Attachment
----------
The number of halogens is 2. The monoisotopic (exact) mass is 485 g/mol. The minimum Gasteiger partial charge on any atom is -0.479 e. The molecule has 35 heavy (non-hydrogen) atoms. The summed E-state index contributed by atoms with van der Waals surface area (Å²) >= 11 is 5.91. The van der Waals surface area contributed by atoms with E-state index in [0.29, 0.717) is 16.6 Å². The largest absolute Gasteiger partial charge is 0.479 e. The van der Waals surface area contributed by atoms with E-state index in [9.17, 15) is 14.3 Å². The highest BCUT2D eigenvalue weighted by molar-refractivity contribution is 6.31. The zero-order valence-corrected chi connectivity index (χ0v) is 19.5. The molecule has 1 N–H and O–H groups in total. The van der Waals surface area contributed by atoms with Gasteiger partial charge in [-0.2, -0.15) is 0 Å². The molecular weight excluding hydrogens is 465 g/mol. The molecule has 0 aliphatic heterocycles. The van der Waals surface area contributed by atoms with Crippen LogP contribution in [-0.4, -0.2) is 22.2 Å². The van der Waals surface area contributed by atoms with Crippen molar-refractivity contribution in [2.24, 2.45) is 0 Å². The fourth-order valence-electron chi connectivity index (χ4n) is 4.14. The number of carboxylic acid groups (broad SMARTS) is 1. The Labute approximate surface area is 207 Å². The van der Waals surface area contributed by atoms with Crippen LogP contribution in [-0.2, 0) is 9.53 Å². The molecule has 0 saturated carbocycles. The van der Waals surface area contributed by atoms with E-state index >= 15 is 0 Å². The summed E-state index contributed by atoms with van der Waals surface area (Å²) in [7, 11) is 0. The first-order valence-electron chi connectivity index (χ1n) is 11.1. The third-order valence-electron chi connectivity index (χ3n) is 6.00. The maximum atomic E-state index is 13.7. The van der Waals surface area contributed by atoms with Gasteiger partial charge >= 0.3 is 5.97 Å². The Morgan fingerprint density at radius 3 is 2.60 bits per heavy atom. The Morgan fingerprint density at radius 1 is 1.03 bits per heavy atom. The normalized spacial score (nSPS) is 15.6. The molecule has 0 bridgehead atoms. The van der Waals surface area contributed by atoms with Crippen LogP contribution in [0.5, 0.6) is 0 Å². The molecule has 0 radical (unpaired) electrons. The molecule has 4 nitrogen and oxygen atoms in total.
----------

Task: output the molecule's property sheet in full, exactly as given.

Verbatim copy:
The number of halogens is 2. The monoisotopic (exact) mass is 485 g/mol. The minimum Gasteiger partial charge on any atom is -0.479 e. The molecule has 35 heavy (non-hydrogen) atoms. The summed E-state index contributed by atoms with van der Waals surface area (Å²) >= 11 is 5.91. The van der Waals surface area contributed by atoms with E-state index in [0.29, 0.717) is 16.6 Å². The largest absolute Gasteiger partial charge is 0.479 e. The van der Waals surface area contributed by atoms with E-state index in [9.17, 15) is 14.3 Å². The highest BCUT2D eigenvalue weighted by molar-refractivity contribution is 6.31. The zero-order valence-corrected chi connectivity index (χ0v) is 19.5. The molecule has 1 N–H and O–H groups in total. The van der Waals surface area contributed by atoms with Gasteiger partial charge in [-0.2, -0.15) is 0 Å². The molecular weight excluding hydrogens is 465 g/mol. The molecule has 0 aliphatic heterocycles. The van der Waals surface area contributed by atoms with Crippen LogP contribution in [-0.4, -0.2) is 22.2 Å². The van der Waals surface area contributed by atoms with Crippen molar-refractivity contribution in [2.24, 2.45) is 0 Å². The fourth-order valence-electron chi connectivity index (χ4n) is 4.14. The number of carboxylic acid groups (broad SMARTS) is 1. The Labute approximate surface area is 207 Å². The van der Waals surface area contributed by atoms with Crippen LogP contribution in [-0.2, 0) is 9.53 Å². The molecule has 0 saturated carbocycles. The van der Waals surface area contributed by atoms with E-state index >= 15 is 0 Å². The summed E-state index contributed by atoms with van der Waals surface area (Å²) in [7, 11) is 0. The first-order valence-electron chi connectivity index (χ1n) is 11.1. The third-order valence-electron chi connectivity index (χ3n) is 6.00. The maximum atomic E-state index is 13.7. The van der Waals surface area contributed by atoms with Gasteiger partial charge >= 0.3 is 5.97 Å². The Morgan fingerprint density at radius 3 is 2.60 bits per heavy atom. The Morgan fingerprint density at radius 1 is 1.03 bits per heavy atom. The normalized spacial score (nSPS) is 15.6. The molecule has 0 bridgehead atoms. The van der Waals surface area contributed by atoms with Crippen LogP contribution in [0.5, 0.6) is 0 Å². The molecule has 0 radical (unpaired) electrons. The molecule has 4 nitrogen and oxygen atoms in total.